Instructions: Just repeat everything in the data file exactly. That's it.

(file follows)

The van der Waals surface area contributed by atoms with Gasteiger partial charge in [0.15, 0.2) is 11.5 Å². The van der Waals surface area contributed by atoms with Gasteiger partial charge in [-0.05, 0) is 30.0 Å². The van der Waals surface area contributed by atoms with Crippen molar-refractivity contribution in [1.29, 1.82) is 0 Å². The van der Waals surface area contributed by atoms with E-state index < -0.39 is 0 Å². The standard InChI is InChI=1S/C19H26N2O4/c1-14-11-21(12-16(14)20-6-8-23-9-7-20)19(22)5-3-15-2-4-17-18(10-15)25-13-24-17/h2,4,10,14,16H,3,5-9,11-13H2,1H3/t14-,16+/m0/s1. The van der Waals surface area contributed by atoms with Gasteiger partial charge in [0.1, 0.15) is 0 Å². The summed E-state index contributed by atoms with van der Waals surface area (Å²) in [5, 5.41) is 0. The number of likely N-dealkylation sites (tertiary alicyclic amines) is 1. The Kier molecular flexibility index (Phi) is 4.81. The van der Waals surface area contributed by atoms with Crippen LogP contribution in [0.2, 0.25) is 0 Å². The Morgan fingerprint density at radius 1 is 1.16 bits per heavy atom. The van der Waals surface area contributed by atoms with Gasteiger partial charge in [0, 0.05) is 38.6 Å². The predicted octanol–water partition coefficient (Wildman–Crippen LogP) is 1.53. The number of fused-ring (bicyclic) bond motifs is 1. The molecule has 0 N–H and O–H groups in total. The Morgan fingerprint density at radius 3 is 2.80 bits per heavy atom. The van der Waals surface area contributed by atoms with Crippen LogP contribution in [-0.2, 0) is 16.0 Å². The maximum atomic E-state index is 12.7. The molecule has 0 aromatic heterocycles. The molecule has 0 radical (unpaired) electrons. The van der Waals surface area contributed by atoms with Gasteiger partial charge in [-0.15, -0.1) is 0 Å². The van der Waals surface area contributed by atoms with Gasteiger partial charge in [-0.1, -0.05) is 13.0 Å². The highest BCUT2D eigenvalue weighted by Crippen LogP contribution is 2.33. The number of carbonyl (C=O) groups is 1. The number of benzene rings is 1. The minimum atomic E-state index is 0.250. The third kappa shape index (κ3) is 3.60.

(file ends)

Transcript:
The van der Waals surface area contributed by atoms with Gasteiger partial charge in [0.15, 0.2) is 11.5 Å². The van der Waals surface area contributed by atoms with Gasteiger partial charge in [-0.05, 0) is 30.0 Å². The van der Waals surface area contributed by atoms with Crippen molar-refractivity contribution in [1.29, 1.82) is 0 Å². The van der Waals surface area contributed by atoms with E-state index < -0.39 is 0 Å². The standard InChI is InChI=1S/C19H26N2O4/c1-14-11-21(12-16(14)20-6-8-23-9-7-20)19(22)5-3-15-2-4-17-18(10-15)25-13-24-17/h2,4,10,14,16H,3,5-9,11-13H2,1H3/t14-,16+/m0/s1. The van der Waals surface area contributed by atoms with Gasteiger partial charge in [0.1, 0.15) is 0 Å². The summed E-state index contributed by atoms with van der Waals surface area (Å²) in [5, 5.41) is 0. The number of likely N-dealkylation sites (tertiary alicyclic amines) is 1. The Kier molecular flexibility index (Phi) is 4.81. The van der Waals surface area contributed by atoms with Crippen LogP contribution in [0.2, 0.25) is 0 Å². The Morgan fingerprint density at radius 1 is 1.16 bits per heavy atom. The van der Waals surface area contributed by atoms with Gasteiger partial charge in [0, 0.05) is 38.6 Å². The predicted octanol–water partition coefficient (Wildman–Crippen LogP) is 1.53. The number of fused-ring (bicyclic) bond motifs is 1. The molecule has 0 N–H and O–H groups in total. The Morgan fingerprint density at radius 3 is 2.80 bits per heavy atom. The van der Waals surface area contributed by atoms with Crippen LogP contribution in [-0.2, 0) is 16.0 Å². The maximum atomic E-state index is 12.7. The molecule has 0 aromatic heterocycles. The molecule has 0 radical (unpaired) electrons. The van der Waals surface area contributed by atoms with Gasteiger partial charge in [-0.15, -0.1) is 0 Å². The van der Waals surface area contributed by atoms with Gasteiger partial charge in [-0.1, -0.05) is 13.0 Å². The highest BCUT2D eigenvalue weighted by Crippen LogP contribution is 2.33. The number of carbonyl (C=O) groups is 1. The number of benzene rings is 1. The minimum atomic E-state index is 0.250. The third kappa shape index (κ3) is 3.60.